Ask The Doctor > Questions & Answers > Twisted knee with clicking: possible meniscus lesion to be ruled out

Twisted knee with clicking: possible meniscus lesion to be ruled out

Patient: I twisted my knee yesterday. It is swollen and hurts but I can still bend it. When I walk there is a clicking noise not all the time but most. Is that normal?

 

 

Doctor: The menisci are C-shaped wedges of fibro cartilage located between the tibia and femur, and very close related to knee ligaments and attached also to the joint capsule. They are susceptible to get injured with leg rotation movements or rotational forces applied to them, and the lesion produced can be partial or complete tear. Meniscus injuries are common in young and active people as you, who are involved in sporting or physical activities. In your particular case would be important to rule out a possible Meniscus lesion if you are experiencing, besides the click, also locking or buckling. The Locking usually occurs at 20-45° of joint extension. Joint inflammation or capsular involvement also may resemble locking. A more reliable indicator of meniscus lesion is a click or snaps after the joint unlocks, it can be or not associated with pain. A sensation of giving way may occur when the loose fragment becomes lodged for a moment in the knee joint, causing a sense of buckling. Spontaneous healing is common because of the rich blood supply in the meniscal periphery. Successful recovery from a meniscal tear is helped by a gradual resolution of symptoms over 6 weeks with a return to normal activity by 3 months. Many meniscal tears heal spontaneously. Also, can be treated with casting depending of the severity of the tear. With time the symptoms improve. If there is no significative improvement you should get a clinical (orthopedic surgeon) and Imaging (MRI) evaluation of your knee.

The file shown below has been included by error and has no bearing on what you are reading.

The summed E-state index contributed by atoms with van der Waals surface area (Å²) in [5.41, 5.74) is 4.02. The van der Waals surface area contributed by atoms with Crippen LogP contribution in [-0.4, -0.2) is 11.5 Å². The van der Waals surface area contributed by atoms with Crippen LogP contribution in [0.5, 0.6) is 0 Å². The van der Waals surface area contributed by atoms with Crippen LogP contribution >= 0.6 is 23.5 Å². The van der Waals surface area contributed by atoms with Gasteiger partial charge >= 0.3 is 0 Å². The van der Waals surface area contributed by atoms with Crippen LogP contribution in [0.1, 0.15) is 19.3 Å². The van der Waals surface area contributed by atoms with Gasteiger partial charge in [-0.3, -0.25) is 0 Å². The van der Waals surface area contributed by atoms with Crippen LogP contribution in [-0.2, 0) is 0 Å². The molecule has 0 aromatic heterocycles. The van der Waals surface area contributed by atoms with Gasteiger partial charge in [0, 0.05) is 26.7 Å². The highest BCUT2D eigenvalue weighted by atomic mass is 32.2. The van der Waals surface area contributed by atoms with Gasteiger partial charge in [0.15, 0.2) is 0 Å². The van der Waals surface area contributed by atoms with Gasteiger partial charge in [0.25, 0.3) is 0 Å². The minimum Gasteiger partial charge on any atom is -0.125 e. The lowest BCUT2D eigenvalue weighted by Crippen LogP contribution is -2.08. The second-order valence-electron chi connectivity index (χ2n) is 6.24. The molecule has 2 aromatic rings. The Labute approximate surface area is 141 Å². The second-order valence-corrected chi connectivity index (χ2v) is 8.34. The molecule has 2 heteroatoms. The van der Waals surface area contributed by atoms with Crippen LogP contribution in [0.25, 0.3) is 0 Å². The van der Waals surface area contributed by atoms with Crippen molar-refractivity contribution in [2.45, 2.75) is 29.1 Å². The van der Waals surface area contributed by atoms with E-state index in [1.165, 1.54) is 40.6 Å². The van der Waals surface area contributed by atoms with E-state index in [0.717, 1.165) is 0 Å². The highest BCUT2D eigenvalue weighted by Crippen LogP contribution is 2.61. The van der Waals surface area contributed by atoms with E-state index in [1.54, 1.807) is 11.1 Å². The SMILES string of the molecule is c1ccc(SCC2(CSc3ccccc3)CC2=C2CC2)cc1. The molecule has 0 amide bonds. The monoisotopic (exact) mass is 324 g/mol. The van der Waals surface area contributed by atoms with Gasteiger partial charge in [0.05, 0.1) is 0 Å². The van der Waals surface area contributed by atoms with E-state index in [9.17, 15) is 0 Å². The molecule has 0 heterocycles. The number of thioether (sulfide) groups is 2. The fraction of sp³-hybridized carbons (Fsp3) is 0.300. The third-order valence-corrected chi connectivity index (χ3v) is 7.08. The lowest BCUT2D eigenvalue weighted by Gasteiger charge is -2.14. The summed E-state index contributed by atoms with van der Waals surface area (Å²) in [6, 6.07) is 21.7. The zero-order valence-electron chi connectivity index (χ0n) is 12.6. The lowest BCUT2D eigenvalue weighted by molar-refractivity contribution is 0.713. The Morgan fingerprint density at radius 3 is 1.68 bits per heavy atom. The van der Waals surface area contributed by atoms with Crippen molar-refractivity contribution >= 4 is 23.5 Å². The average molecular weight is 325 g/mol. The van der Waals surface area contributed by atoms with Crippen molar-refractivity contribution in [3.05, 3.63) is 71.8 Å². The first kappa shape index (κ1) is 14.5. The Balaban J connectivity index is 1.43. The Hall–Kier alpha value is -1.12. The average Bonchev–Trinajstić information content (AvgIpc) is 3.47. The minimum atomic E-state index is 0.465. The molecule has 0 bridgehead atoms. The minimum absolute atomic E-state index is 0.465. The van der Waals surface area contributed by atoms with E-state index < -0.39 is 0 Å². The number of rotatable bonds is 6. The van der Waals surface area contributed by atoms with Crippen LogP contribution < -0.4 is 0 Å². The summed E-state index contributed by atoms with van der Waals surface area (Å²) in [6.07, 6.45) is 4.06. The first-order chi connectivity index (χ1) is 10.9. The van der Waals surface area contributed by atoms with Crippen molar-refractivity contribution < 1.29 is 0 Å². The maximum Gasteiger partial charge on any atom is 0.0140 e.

Ask The Doctor
    Ask The Doctor
Dr. Suneel Sharman M.D.

Dr. Suneel Sharman M.D.

Dr. Suneel Sharman completed his residency in Family Medicine at the University of Toronto. He currently operates Infinity Health Centre, a walk-in-clinic in downtown Toronto.

Book Appointment